A Hefty Price

Floor seat prices for men and women’s basketball games for the 2012-2013 season were announced on Monday. For women’s basketball contests, floor seats will cost $100 for the season. For men’s games, the season price is $350. New floor seats were introduced last year at $350 for men’s games and $200 for women’s games. Both teams’ home schedules begin Friday Nov. 9.

country teams participated last weekend in the WAC Championships, finishing eighth and seventh respectively. The two teams’ best finishes came at the Concordia Invitational. The women placed first, paced by senior Michelle Jones’ first place finish in the 5,000-meter run. The men finished third as a team at Concordia.

Play Day notches wins

Bobcat tennis finished 13-4 at the Texas Play Day Oct. 27 at the Bobcat Tennis Courts. Other participating schools in the Play Day were UT-Pan American, Prairie View A&M and others. Texas State won six of the eight first round singles competitions and earned victories in five of the six second round singles. Senior Gabriela Rojas won all three of her matches.

Report compiled by Cameron Irvine, Sports Editor Twitter: @txstcamirvine

The Finish Line

The Texas State men and women’s cross

aren’t your leaders, but Matt has taken the right steps in the maturity standpoint from his junior to senior year. SR: Apart from Staff, last year’s next top three players in PPG are no longer with the team. Who are you looking at to help fill these roles? DD: Last year was such a good experience for guys like Vonn Jones, Wesley Davis and Reid Koenen. Prior to last year, they didn’t have any real gaming experience for us. Now those three guys are part-time starters for us. They know how the year played out and the things we didn’t do well in our losses, but also the things we did well in our wins. I’m excited for their opportunities and we have a lot of reason for optimism this year. SR: With eight returning players from last year along with eight newcomers, what was the team chemistry during off-season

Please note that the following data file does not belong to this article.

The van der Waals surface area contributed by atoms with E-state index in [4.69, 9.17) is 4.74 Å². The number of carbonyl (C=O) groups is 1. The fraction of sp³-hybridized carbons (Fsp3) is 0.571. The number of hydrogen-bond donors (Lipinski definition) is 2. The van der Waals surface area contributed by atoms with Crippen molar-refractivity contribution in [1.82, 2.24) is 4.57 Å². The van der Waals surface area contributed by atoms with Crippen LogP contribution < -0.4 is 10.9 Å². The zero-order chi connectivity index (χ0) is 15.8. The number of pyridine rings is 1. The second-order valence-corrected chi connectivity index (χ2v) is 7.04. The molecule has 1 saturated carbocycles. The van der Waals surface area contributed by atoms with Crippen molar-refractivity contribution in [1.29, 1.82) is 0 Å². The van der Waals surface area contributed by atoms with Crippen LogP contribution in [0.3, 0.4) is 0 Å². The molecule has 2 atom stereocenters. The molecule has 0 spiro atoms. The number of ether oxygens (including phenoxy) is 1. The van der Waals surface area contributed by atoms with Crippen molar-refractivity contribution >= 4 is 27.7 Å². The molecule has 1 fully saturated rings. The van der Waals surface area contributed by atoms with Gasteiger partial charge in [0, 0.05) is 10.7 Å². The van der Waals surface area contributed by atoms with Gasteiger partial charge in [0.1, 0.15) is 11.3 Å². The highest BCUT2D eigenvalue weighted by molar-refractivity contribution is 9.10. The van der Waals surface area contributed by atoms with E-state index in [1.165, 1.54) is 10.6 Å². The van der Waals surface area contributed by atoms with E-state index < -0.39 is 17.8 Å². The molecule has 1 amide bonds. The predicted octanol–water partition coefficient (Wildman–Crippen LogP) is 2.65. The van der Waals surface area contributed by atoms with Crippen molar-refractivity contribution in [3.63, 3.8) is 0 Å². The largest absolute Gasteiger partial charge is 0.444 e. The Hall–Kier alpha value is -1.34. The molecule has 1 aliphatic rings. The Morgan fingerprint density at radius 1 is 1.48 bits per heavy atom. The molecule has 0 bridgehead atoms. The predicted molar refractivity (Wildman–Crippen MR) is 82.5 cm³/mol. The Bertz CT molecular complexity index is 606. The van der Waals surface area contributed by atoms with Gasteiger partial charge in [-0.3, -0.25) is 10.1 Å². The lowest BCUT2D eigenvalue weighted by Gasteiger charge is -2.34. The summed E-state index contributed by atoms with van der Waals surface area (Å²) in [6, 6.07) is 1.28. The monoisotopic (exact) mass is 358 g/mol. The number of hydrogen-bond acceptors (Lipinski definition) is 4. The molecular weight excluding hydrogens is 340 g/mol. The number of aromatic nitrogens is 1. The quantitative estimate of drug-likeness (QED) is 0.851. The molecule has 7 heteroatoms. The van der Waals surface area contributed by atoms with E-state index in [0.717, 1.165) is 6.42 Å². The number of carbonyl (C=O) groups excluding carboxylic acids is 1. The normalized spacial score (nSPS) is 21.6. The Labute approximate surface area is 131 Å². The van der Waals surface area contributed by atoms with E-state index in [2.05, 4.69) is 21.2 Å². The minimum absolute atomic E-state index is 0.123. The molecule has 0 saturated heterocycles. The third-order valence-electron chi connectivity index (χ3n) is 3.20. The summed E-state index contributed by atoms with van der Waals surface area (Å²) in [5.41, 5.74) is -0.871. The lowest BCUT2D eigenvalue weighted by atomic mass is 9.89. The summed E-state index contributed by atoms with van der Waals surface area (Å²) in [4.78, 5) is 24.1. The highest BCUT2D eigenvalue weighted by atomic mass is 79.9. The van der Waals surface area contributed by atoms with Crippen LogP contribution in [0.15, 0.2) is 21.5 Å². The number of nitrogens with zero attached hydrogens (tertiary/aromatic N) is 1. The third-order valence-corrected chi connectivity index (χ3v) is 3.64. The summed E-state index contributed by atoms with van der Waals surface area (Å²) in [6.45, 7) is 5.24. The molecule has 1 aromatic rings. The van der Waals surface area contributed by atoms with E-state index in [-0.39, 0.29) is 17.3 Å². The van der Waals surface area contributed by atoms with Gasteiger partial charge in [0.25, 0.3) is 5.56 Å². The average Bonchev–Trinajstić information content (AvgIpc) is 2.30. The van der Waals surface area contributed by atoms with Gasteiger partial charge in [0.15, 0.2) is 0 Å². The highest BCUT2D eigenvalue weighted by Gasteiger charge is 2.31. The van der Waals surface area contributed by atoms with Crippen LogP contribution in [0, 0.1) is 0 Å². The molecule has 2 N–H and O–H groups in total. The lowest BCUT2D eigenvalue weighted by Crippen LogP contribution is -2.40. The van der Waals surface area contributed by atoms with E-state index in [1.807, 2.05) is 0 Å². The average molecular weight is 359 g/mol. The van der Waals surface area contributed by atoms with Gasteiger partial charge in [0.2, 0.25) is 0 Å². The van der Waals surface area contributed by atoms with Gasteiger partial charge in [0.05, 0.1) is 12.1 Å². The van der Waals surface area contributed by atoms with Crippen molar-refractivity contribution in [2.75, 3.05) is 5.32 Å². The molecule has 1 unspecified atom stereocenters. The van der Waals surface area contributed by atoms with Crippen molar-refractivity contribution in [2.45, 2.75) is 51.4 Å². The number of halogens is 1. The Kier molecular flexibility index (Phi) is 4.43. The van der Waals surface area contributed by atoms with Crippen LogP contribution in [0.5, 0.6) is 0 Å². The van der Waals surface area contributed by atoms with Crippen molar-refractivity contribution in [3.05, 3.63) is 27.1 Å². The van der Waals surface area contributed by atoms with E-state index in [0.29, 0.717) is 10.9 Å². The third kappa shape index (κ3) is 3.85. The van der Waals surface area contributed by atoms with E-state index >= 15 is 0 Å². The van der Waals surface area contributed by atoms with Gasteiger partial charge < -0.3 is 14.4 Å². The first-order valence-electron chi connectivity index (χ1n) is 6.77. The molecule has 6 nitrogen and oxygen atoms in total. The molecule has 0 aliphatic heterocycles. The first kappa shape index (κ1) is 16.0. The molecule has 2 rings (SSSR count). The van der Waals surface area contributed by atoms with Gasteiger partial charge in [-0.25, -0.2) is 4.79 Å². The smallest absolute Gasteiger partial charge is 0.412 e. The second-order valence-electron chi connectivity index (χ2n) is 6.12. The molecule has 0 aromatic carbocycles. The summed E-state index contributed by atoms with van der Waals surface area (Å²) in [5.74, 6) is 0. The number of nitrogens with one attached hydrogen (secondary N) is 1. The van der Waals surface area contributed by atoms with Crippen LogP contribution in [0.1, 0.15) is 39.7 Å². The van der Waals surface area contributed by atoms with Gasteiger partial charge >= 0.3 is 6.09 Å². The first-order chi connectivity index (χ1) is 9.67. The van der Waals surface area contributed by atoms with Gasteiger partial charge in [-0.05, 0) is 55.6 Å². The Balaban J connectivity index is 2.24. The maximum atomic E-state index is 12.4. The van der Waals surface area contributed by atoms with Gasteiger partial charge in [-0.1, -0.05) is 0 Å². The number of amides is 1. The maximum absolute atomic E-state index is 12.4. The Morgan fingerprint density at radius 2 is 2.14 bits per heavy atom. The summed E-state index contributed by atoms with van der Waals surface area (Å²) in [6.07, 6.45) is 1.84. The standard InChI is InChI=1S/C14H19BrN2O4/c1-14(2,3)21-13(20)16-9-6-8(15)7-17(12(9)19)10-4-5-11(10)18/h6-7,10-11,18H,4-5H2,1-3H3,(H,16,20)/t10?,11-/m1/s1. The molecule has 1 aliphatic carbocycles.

and going into the WAC? DD: The NCAA passed legislation that allowed all Division I men’s basketball programs to work with their players in the summer to have more access which allowed for two hours a week on the floor. This has never been done before in the past. All workouts were voluntary. It’s great because when you bring in a freshman or a new player, you can start integrating them into your system and teaching them habits. The NCAA also allows you to tour and go out of the country to play basketball, and we decided to go to Costa Rica this year. So when you talk about chemistry, all of this gives you chemistry, because the guys have been on the road together, stayed in hotels together, played games together along with more practices. It gives us a jump-start to a new environment in the WAC.



Auburn (1-7)

New Mexico State is 0-14 against SEC teams all time. However, Aggie wide receiver Austin Franklin leads the WAC and is third in the nation in receiving yards per game with 120.6. Auburn has won one game against the Sun Belt’s Louisiana-Monroe Warhawks 31-28 in overtime. Saturday November 3, 11:30 a.m.

CONFERENCE SCHEDULE Texas State (3-4, 1-1)


Utah State (7-2, 3-0)

The Bobcats will head into their brutal stretch of the season with their trip to Utah. It will be the team’s first of three road games in the next month. The Bobcats have two WAC leaders in returns. Junior wide receiver Andy Erickson is No. 1 in punt return yardage and redshirt sophomore wide receiver Jafus Gaines is first in return yards on kickoffs. Saturday November 3, 2:00 p.m. UTSA (5-3, 1--2)


Louisiana Tech (7-1, 2-0)

The Roadrunners have lost three straight games to Rice, San Jose State and Utah State but lead the WAC in interceptions with 11. UTSA’s Erik Brown is tied for fifth in the nation in picks. The Bulldogs kept their AP Top 25 ranking with their win last week. Louisiana Tech leads the WAC in rushing and passing. The last team to do so was Arizona in 1963. Saturday November 3, 3:00 p.m., EST/KCWX-San Antonio/ESPN GamePlan San Jose State (6-2, 2-1)


Idaho (1-7, 1-2)

The Vandals are 122nd in rushing offense, 123rd in scoring offense, 118 th in pass defense, 123rd in total defense and 120th in scoring defense. San Jose State has the ninth best passing offense in the country and is looking to win its fourth straight game for the first time since 1987. Saturday November 3, 4:00 p.m.